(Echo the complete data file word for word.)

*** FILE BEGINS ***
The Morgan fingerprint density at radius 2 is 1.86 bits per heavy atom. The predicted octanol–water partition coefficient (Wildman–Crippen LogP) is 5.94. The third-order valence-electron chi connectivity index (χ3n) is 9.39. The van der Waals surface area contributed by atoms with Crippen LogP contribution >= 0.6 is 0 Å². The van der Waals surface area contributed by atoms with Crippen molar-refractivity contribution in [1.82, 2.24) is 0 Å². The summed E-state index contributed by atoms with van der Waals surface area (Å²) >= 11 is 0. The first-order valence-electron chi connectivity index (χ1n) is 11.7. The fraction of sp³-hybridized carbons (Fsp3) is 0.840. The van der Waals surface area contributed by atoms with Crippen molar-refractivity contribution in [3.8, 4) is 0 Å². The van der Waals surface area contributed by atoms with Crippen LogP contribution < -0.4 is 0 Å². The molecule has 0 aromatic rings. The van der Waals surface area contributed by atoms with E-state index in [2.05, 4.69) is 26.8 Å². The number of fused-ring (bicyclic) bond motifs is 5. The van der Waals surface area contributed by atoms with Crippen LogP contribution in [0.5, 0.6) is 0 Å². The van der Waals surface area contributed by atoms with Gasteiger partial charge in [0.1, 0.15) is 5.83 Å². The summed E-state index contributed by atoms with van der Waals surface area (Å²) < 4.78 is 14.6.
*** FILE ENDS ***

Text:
The Morgan fingerprint density at radius 2 is 1.86 bits per heavy atom. The predicted octanol–water partition coefficient (Wildman–Crippen LogP) is 5.94. The third-order valence-electron chi connectivity index (χ3n) is 9.39. The van der Waals surface area contributed by atoms with Crippen LogP contribution >= 0.6 is 0 Å². The van der Waals surface area contributed by atoms with Crippen molar-refractivity contribution in [1.82, 2.24) is 0 Å². The summed E-state index contributed by atoms with van der Waals surface area (Å²) >= 11 is 0. The first-order valence-electron chi connectivity index (χ1n) is 11.7. The fraction of sp³-hybridized carbons (Fsp3) is 0.840. The van der Waals surface area contributed by atoms with Crippen molar-refractivity contribution in [3.8, 4) is 0 Å². The van der Waals surface area contributed by atoms with Crippen LogP contribution < -0.4 is 0 Å². The molecule has 0 aromatic rings. The van der Waals surface area contributed by atoms with E-state index in [2.05, 4.69) is 26.8 Å². The number of fused-ring (bicyclic) bond motifs is 5. The van der Waals surface area contributed by atoms with Crippen LogP contribution in [0.5, 0.6) is 0 Å². The van der Waals surface area contributed by atoms with Gasteiger partial charge in [0.1, 0.15) is 5.83 Å². The summed E-state index contributed by atoms with van der Waals surface area (Å²) < 4.78 is 14.6.